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# What is a convex quadrilateral?

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A convex quadrilateral is a four-sided figure with interior angles of less than 180 degrees each and both of its diagonals contained within the shape. A diagonal is a line drawn from one angle to an opposite angle, and the two diagonals intersect at one point.

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The four vertices, or corners, of a convex quadrilateral point outward and away from the interior of the shape. Two common types of convex quadrilaterals are squares and rectangles. The area of an irregular quadrilateral can be determined by finding the area of the four triangles made by the intersecting diagonals. All regular quadrilaterals, which have the same angle for each vertex, are convex.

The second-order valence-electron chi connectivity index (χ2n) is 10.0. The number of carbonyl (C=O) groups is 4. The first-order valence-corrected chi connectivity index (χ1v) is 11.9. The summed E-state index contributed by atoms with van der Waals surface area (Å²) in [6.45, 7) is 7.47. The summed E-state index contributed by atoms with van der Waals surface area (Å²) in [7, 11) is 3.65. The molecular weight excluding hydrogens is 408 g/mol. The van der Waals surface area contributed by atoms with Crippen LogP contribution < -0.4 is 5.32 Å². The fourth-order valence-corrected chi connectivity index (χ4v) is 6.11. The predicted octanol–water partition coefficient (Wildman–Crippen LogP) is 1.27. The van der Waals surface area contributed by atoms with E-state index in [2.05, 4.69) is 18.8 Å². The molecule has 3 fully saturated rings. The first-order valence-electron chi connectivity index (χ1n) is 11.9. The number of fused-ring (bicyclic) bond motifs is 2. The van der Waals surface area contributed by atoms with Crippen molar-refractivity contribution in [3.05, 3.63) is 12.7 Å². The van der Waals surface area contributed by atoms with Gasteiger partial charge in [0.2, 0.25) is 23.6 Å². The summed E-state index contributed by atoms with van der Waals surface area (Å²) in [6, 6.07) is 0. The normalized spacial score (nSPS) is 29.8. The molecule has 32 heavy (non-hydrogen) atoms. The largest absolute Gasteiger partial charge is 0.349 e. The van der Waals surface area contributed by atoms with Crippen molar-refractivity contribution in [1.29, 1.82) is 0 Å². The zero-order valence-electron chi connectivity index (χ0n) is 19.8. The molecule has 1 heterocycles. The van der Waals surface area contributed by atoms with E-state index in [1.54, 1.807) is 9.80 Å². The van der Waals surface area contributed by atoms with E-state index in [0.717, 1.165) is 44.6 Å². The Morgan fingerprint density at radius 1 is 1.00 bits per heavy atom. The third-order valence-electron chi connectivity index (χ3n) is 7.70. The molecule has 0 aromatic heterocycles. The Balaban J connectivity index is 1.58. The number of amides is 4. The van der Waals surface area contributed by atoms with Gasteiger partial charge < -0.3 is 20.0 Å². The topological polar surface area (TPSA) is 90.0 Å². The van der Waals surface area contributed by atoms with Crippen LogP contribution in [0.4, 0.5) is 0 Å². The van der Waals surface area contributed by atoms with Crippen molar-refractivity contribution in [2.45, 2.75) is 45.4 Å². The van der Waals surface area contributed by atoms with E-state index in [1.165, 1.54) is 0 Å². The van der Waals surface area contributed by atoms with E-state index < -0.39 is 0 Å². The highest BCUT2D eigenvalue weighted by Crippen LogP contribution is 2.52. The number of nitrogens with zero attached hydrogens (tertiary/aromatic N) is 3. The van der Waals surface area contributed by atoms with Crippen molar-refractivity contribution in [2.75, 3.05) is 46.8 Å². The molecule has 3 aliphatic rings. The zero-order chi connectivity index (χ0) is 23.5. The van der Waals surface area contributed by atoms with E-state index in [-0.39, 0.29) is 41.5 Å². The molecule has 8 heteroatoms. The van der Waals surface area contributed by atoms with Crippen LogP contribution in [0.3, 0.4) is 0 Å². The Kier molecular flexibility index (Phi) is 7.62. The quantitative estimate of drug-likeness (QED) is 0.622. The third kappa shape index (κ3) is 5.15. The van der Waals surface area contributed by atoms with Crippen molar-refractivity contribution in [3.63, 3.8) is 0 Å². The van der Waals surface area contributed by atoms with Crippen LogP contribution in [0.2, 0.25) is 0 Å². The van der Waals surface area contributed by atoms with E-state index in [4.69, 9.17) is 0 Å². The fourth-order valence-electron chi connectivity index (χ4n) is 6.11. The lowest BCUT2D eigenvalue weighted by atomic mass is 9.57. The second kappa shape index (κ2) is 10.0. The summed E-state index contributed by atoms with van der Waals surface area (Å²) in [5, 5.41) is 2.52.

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## Related Questions

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To find the area of a quadrilateral, find the height and width of the shape (for rectangles, squares, parallelograms and trapezoids), and then multiply the two numbers together. For rhombuses and kites, find the length of the diagonals, multiply the diagonals, and divide by two. Express the result in square units.

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By its very definition, a quadrilateral is merely a shape with four sides and four vertices or corners. The prefix "quad-" simply means "four" and lateral means "sides," so the name explicitly lays out its meaning.

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A pentagon has five diagonals on the inside of the shape. The diagonals of any polygon can be calculated using the formula n*(n-3)/2, where "n" is the number of sides. In the case of a pentagon, which "n" will be 5, the formula as expected is equal to 5.